California voters recently passed the California Privacy Rights Act (CPRA), expanding upon the already established California Consumer Privacy Act (CCPA), which went into effect at the start of 2020. The CPRA is expected to go into effect January 2023.
What Is The California Privacy Rights And Enforcement Act (CPRA)?
In short, the CPRA will implement stronger data privacy rules for businesses, additional consumer rights in regards to their data and an independent enforcement agency called the California Privacy Protection Agency (CPPA).
What Are The New CPRA Data Privacy Rules Businesses Must Be Aware Of?
Under CPRA, new data privacy changes include:
- Limitations on the length of time businesses can hold onto consumer data
- An opt-out option for “cross-context behavioral advertising”
- Prevention of businesses from “sharing” consumers’ personal information
- Limitations on the usage of “sensitive” personal information such as race, location, religion, social security details and more
- Stronger opt-in requirements enforced for any data pertaining to children
- Proper links on every business homepage for consumers to opt out of their personal data being “sold, shared or used,” if they so choose
How Will The CPRA Give Greater Control To Consumers?
CPRA will provide consumers with an even larger amount of insight into and control over their personal data that has been obtained by various businesses. Under CPRA, consumers could:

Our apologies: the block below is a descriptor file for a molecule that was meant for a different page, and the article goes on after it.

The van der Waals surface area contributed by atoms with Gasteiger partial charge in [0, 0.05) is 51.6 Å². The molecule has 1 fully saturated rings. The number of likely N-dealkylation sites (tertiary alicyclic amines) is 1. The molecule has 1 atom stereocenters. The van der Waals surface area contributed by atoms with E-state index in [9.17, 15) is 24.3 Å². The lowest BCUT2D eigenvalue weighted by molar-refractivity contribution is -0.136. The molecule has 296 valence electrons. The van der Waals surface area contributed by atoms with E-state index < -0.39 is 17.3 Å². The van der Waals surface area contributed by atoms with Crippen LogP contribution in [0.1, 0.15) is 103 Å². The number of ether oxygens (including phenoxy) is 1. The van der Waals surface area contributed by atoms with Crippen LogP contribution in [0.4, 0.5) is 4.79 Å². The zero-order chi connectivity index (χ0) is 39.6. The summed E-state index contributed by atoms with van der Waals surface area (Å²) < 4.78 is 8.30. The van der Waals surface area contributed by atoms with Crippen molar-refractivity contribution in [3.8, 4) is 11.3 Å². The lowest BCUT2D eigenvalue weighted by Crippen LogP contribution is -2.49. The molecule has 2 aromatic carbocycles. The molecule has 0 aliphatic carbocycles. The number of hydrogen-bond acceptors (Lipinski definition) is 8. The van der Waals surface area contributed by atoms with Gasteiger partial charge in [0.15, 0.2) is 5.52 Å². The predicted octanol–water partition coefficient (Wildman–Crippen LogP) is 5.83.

- Correct any incorrect personal information businesses may have on them
- Opt out of both “automated decision making technology” and the sharing and selling of any personal information businesses have obtained
- Access “meaningful information about the logic involved in such decision-making processes, as well as a description of the likely outcome of the process with respect to the consumer”
What Will The New California Privacy Protection Agency (CPPA) Do Under CPRA?
The newly formed CPPA will include a five-member board, instated to “protect people’s privacy rights, promote public awareness and provide guidance to consumers and businesses under the act.” The CPPA will also have the right to distribute fines for any violations that go against the newly implemented CPRA guidelines.
As Privacy Laws Continue To Evolve, Digital Advertisers Must Adjust Their Strategies Alongside Them
The pending addition of CPRA proves compliance standards are continuing to evolve, and digital advertisers must consider the impact that guidelines, like CPRA, will potentially have on their business practices. eMarketer reporter Yoram Wurmser notes that “If the act goes into effect in 2023, most personalized advertising will no longer be possible in California, and many parts of the data ecosystem will struggle to adapt.”
The forthcoming January 2023 implementation date of the CPRA, however, gives businesses significant time to prepare and proactively adapt to the coming changes. Advertisers should use this time to introduce and/or increase their transparency with consumers, communicating exactly how and where consumers’ personal data will be used, and for how long. It’s important now for advertisers to pay closer attention to the specific data they have on file, analyzing why they collect and share data, and track the management of data from start to finish.
Are You Looking For Safe Ways To Reach Opted-In Audiences?
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About the AuthorMore Content by Carolyn Harding